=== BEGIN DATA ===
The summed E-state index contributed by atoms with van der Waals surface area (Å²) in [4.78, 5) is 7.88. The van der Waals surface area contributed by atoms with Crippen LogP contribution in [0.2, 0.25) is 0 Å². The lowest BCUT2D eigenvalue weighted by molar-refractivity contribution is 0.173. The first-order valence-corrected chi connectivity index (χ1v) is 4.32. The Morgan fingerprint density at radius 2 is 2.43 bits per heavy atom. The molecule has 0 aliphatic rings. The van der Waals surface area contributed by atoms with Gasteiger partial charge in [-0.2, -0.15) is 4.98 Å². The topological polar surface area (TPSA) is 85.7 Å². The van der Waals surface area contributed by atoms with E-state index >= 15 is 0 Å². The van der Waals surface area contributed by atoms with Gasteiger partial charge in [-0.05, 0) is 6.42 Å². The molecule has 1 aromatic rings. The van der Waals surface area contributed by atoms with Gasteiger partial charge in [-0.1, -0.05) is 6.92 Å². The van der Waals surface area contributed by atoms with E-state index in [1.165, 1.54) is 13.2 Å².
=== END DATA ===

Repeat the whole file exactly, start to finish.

The summed E-state index contributed by atoms with van der Waals surface area (Å²) in [4.78, 5) is 7.88. The van der Waals surface area contributed by atoms with Crippen LogP contribution in [0.2, 0.25) is 0 Å². The lowest BCUT2D eigenvalue weighted by molar-refractivity contribution is 0.173. The first-order valence-corrected chi connectivity index (χ1v) is 4.32. The Morgan fingerprint density at radius 2 is 2.43 bits per heavy atom. The molecule has 0 aliphatic rings. The van der Waals surface area contributed by atoms with Gasteiger partial charge in [-0.2, -0.15) is 4.98 Å². The topological polar surface area (TPSA) is 85.7 Å². The van der Waals surface area contributed by atoms with E-state index >= 15 is 0 Å². The van der Waals surface area contributed by atoms with Gasteiger partial charge in [-0.05, 0) is 6.42 Å². The molecule has 1 aromatic rings. The van der Waals surface area contributed by atoms with Gasteiger partial charge in [-0.1, -0.05) is 6.92 Å². The van der Waals surface area contributed by atoms with E-state index in [1.165, 1.54) is 13.2 Å².